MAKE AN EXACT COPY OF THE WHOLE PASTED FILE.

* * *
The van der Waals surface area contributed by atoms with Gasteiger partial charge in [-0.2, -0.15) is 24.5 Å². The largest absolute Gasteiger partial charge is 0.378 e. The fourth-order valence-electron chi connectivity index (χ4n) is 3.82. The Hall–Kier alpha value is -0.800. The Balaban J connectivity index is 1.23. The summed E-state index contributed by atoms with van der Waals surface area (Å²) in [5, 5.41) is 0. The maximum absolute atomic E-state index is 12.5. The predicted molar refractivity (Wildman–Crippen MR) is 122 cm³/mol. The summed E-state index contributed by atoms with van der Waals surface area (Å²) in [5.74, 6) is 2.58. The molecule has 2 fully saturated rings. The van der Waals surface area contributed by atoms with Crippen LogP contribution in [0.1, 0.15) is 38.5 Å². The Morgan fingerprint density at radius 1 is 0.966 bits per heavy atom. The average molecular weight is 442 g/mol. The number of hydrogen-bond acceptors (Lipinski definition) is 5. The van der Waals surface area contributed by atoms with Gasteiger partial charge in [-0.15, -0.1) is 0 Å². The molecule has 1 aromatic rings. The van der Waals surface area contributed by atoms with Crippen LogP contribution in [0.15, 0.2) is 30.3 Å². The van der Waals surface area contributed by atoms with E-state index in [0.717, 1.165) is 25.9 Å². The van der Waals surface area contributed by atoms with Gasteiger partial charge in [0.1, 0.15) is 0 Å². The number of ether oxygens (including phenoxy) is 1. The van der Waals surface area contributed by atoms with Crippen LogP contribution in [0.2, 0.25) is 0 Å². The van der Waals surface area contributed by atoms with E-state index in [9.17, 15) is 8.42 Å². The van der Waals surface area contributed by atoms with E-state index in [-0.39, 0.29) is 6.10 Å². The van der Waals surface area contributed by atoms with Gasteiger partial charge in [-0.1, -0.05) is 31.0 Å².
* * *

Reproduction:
The van der Waals surface area contributed by atoms with Gasteiger partial charge in [-0.2, -0.15) is 24.5 Å². The largest absolute Gasteiger partial charge is 0.378 e. The fourth-order valence-electron chi connectivity index (χ4n) is 3.82. The Hall–Kier alpha value is -0.800. The Balaban J connectivity index is 1.23. The summed E-state index contributed by atoms with van der Waals surface area (Å²) in [5, 5.41) is 0. The maximum absolute atomic E-state index is 12.5. The predicted molar refractivity (Wildman–Crippen MR) is 122 cm³/mol. The summed E-state index contributed by atoms with van der Waals surface area (Å²) in [5.74, 6) is 2.58. The molecule has 2 fully saturated rings. The van der Waals surface area contributed by atoms with Crippen LogP contribution in [0.1, 0.15) is 38.5 Å². The Morgan fingerprint density at radius 1 is 0.966 bits per heavy atom. The average molecular weight is 442 g/mol. The number of hydrogen-bond acceptors (Lipinski definition) is 5. The van der Waals surface area contributed by atoms with Gasteiger partial charge in [-0.15, -0.1) is 0 Å². The molecule has 1 aromatic rings. The van der Waals surface area contributed by atoms with Crippen LogP contribution in [0.15, 0.2) is 30.3 Å². The van der Waals surface area contributed by atoms with E-state index in [0.717, 1.165) is 25.9 Å². The van der Waals surface area contributed by atoms with Gasteiger partial charge in [0.1, 0.15) is 0 Å². The number of ether oxygens (including phenoxy) is 1. The van der Waals surface area contributed by atoms with Crippen LogP contribution in [0.2, 0.25) is 0 Å². The van der Waals surface area contributed by atoms with E-state index in [9.17, 15) is 8.42 Å². The van der Waals surface area contributed by atoms with E-state index in [-0.39, 0.29) is 6.10 Å². The van der Waals surface area contributed by atoms with Gasteiger partial charge in [-0.1, -0.05) is 31.0 Å².